Access

You are not currently logged in.

Access your personal account or get JSTOR access through your library or other institution:

login

Log in to your personal account or through your institution.

If You Use a Screen Reader

This content is available through Read Online (Free) program, which relies on page scans. Since scans are not currently available to screen readers, please contact JSTOR User Support for access. We'll provide a PDF copy for your screen reader.

FMS Mutations in Myelodysplastic, Leukemic, and Normal Subjects

Susan A. Ridge, Mark Worwood, David Oscier, Allan Jacobs and Rose Ann Padua
Proceedings of the National Academy of Sciences of the United States of America
Vol. 87, No. 4 (Feb., 1990), pp. 1377-1380
Stable URL: http://www.jstor.org/stable/2353838
Page Count: 4
  • Read Online (Free)
  • Subscribe ($19.50)
  • Cite this Item
Since scans are not currently available to screen readers, please contact JSTOR User Support for access. We'll provide a PDF copy for your screen reader.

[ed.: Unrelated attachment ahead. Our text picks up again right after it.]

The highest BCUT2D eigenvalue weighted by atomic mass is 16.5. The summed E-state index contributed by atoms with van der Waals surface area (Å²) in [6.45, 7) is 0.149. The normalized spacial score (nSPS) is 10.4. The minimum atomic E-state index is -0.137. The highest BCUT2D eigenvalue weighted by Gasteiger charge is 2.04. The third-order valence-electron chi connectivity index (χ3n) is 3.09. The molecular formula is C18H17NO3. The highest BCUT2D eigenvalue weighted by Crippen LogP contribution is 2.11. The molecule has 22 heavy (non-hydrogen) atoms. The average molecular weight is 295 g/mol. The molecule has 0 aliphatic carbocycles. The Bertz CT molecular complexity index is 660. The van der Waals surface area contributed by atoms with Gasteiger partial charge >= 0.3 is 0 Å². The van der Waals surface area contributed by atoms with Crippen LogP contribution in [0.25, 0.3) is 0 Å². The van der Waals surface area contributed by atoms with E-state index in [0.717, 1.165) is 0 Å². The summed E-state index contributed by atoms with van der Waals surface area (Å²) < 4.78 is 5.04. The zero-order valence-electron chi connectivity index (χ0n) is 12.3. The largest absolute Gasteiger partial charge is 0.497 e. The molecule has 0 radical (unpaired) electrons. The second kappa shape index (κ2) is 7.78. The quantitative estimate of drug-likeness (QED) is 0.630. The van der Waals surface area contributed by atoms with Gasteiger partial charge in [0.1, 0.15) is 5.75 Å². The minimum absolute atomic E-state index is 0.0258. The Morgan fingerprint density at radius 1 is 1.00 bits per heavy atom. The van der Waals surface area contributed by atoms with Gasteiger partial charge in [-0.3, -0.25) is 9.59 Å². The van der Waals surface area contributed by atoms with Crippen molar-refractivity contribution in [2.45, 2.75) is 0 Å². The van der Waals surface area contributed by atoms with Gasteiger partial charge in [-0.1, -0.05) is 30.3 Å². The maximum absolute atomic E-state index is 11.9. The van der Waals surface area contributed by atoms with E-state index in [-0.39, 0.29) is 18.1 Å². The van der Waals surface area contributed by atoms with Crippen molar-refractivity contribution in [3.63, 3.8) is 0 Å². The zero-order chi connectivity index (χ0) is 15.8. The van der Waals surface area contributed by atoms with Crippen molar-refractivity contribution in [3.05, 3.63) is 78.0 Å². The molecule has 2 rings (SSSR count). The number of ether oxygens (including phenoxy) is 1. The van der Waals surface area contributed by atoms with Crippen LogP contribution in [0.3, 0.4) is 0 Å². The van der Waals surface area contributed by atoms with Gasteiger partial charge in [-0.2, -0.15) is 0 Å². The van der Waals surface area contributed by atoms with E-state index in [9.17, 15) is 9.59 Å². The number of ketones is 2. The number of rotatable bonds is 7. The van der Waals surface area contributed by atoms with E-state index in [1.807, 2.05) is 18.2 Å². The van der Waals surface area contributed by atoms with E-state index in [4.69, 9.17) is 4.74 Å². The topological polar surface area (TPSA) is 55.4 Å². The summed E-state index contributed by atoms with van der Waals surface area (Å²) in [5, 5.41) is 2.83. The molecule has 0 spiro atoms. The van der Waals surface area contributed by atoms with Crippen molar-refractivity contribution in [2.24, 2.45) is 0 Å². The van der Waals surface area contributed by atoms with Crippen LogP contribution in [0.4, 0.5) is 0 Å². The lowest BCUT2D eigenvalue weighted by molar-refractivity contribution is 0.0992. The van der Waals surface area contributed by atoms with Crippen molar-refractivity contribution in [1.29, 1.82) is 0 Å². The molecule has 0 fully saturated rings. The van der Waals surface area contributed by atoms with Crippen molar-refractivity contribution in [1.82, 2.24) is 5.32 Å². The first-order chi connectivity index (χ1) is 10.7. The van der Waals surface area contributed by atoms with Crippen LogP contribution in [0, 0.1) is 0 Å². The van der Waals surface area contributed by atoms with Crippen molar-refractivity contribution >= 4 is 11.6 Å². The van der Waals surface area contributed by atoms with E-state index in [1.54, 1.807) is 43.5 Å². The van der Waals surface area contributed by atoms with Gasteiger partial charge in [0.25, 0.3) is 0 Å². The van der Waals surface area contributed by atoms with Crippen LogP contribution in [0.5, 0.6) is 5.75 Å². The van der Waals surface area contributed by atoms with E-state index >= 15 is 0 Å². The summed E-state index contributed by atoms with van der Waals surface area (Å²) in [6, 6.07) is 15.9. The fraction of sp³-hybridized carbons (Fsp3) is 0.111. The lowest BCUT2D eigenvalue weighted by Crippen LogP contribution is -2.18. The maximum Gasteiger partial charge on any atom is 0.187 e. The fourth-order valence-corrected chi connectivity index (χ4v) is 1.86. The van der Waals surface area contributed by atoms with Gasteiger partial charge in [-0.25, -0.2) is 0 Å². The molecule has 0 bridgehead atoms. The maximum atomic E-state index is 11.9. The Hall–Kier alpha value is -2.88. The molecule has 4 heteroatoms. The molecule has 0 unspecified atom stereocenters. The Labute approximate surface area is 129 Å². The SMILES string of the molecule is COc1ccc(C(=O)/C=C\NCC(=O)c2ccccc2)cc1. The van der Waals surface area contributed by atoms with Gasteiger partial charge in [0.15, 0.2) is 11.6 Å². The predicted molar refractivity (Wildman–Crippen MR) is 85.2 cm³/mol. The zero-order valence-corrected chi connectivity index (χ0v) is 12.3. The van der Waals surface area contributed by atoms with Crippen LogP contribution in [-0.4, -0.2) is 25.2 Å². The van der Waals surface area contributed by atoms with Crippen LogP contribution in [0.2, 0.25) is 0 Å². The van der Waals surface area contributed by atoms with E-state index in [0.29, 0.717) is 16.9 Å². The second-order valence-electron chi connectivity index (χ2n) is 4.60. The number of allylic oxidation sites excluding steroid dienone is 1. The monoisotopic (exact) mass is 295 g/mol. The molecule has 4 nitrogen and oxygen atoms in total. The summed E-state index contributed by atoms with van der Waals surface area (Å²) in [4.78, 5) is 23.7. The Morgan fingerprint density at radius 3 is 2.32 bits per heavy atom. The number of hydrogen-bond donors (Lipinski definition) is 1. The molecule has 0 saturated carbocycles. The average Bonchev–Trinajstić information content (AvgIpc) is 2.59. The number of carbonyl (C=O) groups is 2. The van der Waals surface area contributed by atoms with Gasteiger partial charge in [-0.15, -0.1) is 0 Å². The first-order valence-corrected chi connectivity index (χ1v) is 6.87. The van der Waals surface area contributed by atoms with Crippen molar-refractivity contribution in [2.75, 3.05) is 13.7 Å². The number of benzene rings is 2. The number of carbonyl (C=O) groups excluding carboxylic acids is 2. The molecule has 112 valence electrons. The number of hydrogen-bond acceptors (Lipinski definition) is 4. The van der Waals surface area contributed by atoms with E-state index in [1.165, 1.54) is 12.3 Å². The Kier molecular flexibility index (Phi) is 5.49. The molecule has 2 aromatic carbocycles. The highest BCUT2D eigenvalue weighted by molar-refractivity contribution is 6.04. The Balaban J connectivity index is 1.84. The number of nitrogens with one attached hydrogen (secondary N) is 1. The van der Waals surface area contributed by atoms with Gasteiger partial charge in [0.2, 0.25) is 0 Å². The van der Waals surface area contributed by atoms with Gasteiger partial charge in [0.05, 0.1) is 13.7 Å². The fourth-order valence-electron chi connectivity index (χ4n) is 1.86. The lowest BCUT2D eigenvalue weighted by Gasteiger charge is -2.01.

FMS Mutations in Myelodysplastic, Leukemic, and Normal Subjects
Preview not available

Abstract

The FMS gene encodes the functional cell surface receptor for colony-stimulating factor 1, the macrophage- and monocyte-specific growth factor. Codons 969 and 301 have been identified as potentially involved in promoting the transforming activity of FMS. Mutations at codon 301 are believed to lead to neoplastic transformation by ligand independence and constitutive tyrosine kinase activity of the receptor. The tyrosine residue at codon 969 has been shown to be involved in a negative regulatory activity, which is disrupted by amino acid substitutions. This study reports on the frequency of point mutations at these codons, in vivo, in human myeloid malignancies and in normal subjects. We studied 110 patients [67 with myelodysplasia (MDS) and 48 with acute myeloblastic leukemia (AML)], 5 patients being studied at the MDS and the later AML stage of the disease. There was a total incidence of 12.7% (14/110) with mutations in codon 969 and 1.8% (2/110) with mutations in codon 301. Two patients had mutations in the AML stage of the disease but not in the preceding MDS and one had a mutation in the MDS stage but not upon transformation of AML. This is consistent with the somatic origin of these mutations. FMS mutations were most prevalent (20%) in chronic myelomonocytic leukemia and AML type M4 (23%), both of which are characterized by monocytic differentiation. One of 51 normal subjects had a constitutional codon 969 mutation, which may represent a marker for predisposition to myeloid malignancy.

Page Thumbnails

  • Thumbnail: Page 
1377
    1377
  • Thumbnail: Page 
1378
    1378
  • Thumbnail: Page 
1379
    1379
  • Thumbnail: Page 
1380
    1380